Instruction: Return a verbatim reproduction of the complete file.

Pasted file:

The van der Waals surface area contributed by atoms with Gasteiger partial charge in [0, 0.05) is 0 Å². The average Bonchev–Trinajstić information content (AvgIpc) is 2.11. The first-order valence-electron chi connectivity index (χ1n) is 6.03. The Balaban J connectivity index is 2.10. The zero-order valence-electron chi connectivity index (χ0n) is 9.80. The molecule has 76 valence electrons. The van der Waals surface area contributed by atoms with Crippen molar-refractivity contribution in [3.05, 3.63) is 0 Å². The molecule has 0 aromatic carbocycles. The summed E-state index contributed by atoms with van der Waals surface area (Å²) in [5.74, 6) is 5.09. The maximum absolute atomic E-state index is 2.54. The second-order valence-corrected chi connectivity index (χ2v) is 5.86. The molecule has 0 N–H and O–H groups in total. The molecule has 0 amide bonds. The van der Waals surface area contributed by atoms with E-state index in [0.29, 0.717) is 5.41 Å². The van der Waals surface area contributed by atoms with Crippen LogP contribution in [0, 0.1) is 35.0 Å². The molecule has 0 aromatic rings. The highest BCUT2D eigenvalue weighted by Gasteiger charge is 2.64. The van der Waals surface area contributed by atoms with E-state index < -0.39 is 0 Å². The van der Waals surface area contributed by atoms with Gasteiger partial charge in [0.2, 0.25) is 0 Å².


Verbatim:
The van der Waals surface area contributed by atoms with Gasteiger partial charge in [0, 0.05) is 0 Å². The average Bonchev–Trinajstić information content (AvgIpc) is 2.11. The first-order valence-electron chi connectivity index (χ1n) is 6.03. The Balaban J connectivity index is 2.10. The zero-order valence-electron chi connectivity index (χ0n) is 9.80. The molecule has 76 valence electrons. The van der Waals surface area contributed by atoms with Crippen molar-refractivity contribution in [3.05, 3.63) is 0 Å². The molecule has 0 aromatic carbocycles. The summed E-state index contributed by atoms with van der Waals surface area (Å²) in [5.74, 6) is 5.09. The maximum absolute atomic E-state index is 2.54. The second-order valence-corrected chi connectivity index (χ2v) is 5.86. The molecule has 0 N–H and O–H groups in total. The molecule has 0 amide bonds. The van der Waals surface area contributed by atoms with E-state index in [0.29, 0.717) is 5.41 Å². The van der Waals surface area contributed by atoms with Crippen LogP contribution in [0, 0.1) is 35.0 Å². The molecule has 0 aromatic rings. The highest BCUT2D eigenvalue weighted by Gasteiger charge is 2.64. The van der Waals surface area contributed by atoms with E-state index < -0.39 is 0 Å². The van der Waals surface area contributed by atoms with Gasteiger partial charge in [0.2, 0.25) is 0 Å².